(23) Provision for pensions and other post-employment benefits

In general, Group companies make pension commitments to their employees based on defined contributions or defined benefits. The type of pension commitment depends on the relevant pension plan. In terms of amounts paid, the majority of commitments are based on defined-benefit pension plans. Final salary plans that depend on length of service involve fully employer-financed commitments for retirement, disability and survivor benefits in the form of a monthly pension essentially without a lump-sum option. Events that cause benefits to become due (e.g. retirement age, disability, death) closely follow the eligibility requirements for statutory pension insurance. The benefit amount is based on a percentage of the final salary. The calculation includes the number of service years completed at the time benefits become due as well as the amount of salary at that time (where necessary, as an average over several years). In some cases, the relevant parts of income below the contribution assessment ceiling for statutory pension insurance (BBG-RV) are weighted differently than those above the ceiling.

Unless they relate to commitments for members of the Board of Management, these pension plans are closed to new employees. Some existing commitments are grandfathered with salary trends without increasing the benefit obligation beyond the current level of work performance, whereas others are maintained unchanged with continued growth depending on current work performance. To the greatest extent possible, the plans are not financed with plan assets.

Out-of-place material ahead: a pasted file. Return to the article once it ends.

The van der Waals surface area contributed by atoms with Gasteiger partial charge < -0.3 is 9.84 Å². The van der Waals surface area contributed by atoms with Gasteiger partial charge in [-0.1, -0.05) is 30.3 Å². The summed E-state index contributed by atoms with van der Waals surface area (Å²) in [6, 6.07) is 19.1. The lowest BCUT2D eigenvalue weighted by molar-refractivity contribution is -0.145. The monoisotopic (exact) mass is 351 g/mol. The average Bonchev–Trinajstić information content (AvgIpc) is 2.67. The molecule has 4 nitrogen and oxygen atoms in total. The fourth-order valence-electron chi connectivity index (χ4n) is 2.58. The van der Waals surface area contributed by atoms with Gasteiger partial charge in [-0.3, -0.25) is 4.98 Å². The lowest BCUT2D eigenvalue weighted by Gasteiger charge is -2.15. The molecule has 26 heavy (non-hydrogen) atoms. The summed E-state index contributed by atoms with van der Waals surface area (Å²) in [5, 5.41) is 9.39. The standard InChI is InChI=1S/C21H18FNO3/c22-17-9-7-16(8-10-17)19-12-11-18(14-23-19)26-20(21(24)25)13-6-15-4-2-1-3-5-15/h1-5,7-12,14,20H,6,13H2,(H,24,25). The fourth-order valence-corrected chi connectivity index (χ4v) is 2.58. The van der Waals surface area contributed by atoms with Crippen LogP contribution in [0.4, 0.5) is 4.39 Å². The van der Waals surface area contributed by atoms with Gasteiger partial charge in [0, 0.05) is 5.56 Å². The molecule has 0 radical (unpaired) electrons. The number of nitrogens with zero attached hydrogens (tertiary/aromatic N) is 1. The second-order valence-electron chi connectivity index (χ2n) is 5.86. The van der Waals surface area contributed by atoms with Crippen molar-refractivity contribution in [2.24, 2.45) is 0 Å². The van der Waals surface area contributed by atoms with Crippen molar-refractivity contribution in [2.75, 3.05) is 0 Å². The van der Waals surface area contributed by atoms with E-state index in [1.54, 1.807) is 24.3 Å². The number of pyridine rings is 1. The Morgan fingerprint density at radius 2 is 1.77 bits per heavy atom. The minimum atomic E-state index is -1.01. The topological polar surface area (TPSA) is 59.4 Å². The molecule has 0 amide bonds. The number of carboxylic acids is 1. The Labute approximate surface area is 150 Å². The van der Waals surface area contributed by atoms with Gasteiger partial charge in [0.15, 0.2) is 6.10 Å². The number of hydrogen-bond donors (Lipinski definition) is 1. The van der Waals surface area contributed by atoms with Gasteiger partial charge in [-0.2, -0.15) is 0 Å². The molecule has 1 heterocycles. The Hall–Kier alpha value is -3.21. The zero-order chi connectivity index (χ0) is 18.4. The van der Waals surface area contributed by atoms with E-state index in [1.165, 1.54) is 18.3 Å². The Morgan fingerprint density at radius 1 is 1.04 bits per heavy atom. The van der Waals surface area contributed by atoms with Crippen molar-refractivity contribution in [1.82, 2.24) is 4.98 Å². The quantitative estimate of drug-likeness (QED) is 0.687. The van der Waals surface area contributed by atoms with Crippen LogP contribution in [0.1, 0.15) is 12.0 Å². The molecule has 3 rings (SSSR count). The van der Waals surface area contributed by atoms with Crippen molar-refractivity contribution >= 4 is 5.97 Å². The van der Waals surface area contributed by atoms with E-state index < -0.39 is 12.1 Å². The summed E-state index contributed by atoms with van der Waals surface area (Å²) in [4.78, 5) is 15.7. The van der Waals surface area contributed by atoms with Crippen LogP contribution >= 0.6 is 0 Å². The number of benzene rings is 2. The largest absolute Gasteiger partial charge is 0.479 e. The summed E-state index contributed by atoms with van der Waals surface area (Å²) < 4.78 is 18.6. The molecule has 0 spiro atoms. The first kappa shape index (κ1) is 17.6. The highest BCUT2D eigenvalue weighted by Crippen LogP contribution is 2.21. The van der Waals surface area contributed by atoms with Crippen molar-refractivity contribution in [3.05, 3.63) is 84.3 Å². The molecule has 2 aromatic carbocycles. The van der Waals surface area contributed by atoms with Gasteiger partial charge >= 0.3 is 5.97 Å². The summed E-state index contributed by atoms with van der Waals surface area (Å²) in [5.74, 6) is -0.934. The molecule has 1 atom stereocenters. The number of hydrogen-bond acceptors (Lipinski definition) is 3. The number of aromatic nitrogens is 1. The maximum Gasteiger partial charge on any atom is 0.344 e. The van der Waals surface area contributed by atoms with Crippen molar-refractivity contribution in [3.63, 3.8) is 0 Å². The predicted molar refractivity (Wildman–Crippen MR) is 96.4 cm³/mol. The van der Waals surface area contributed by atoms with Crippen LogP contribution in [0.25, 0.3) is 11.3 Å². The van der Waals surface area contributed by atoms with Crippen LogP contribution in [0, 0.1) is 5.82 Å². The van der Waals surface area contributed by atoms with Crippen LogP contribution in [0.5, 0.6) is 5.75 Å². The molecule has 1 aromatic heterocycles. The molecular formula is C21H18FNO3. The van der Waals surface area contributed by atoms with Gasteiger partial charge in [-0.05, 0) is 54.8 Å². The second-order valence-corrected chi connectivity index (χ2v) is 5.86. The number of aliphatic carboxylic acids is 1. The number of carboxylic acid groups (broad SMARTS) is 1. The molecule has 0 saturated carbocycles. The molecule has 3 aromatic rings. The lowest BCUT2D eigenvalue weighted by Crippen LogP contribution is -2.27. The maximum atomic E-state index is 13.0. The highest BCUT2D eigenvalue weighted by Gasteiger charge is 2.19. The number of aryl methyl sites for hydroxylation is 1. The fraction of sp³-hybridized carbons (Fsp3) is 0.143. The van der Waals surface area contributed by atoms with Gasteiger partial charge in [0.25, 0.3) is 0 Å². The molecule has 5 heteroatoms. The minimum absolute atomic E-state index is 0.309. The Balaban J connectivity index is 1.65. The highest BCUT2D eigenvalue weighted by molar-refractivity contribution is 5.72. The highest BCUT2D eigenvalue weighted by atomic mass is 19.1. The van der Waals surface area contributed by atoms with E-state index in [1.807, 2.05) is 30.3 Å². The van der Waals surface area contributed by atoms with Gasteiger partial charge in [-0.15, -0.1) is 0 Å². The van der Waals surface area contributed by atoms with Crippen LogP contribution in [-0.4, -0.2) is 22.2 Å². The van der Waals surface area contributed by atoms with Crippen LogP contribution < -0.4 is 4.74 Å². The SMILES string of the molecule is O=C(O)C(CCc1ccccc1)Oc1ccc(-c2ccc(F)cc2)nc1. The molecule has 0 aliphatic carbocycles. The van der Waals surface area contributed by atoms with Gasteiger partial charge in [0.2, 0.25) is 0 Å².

The pension plans classified here are exposed to the following risks:

Mortality constitutes the risk that expected mortality contained in the calculation bases does not correspond to actual mortality, such that, e.g. annuity payments have to be made and financed for a longer period.

Pension progression under § 16 Para. 1 Act on the Improvement of Occupational Pensions (BetrAVG) constitutes the risk that assumptions about the trend in the consumer price index taken into account in progression assumptions were too low and that benefit obligations will increase due to the statutory requirement to adjust pensions.

Morbidity constitutes the risk that the assumed number of early retirements due to disability from the sub-portfolio of beneficiaries does not correspond to the actual trend and that benefit obligations will increase for this reason.

Trends in salary and BBG-RV constitutes the risk that increases in pensionable salaries taken concurrently into account in progression assumptions and, in some cases, increases in the BBG-RV do not adequately depict actual trends. In addition, with plans under which the relevant parts of income below the BBG-RV are, for the purposes of benefit calculation, weighted differently than those above the ceiling there is a risk that salary and BBG-RV will trend differently in the future.

Premature drawing of pensions (transitional allowances) constitutes the risk that benefits become due prematurely in accordance with contractual arrangements. In this case, benefits that have not yet been fully “financed” through provisions may have to be paid prior to the expected pension age.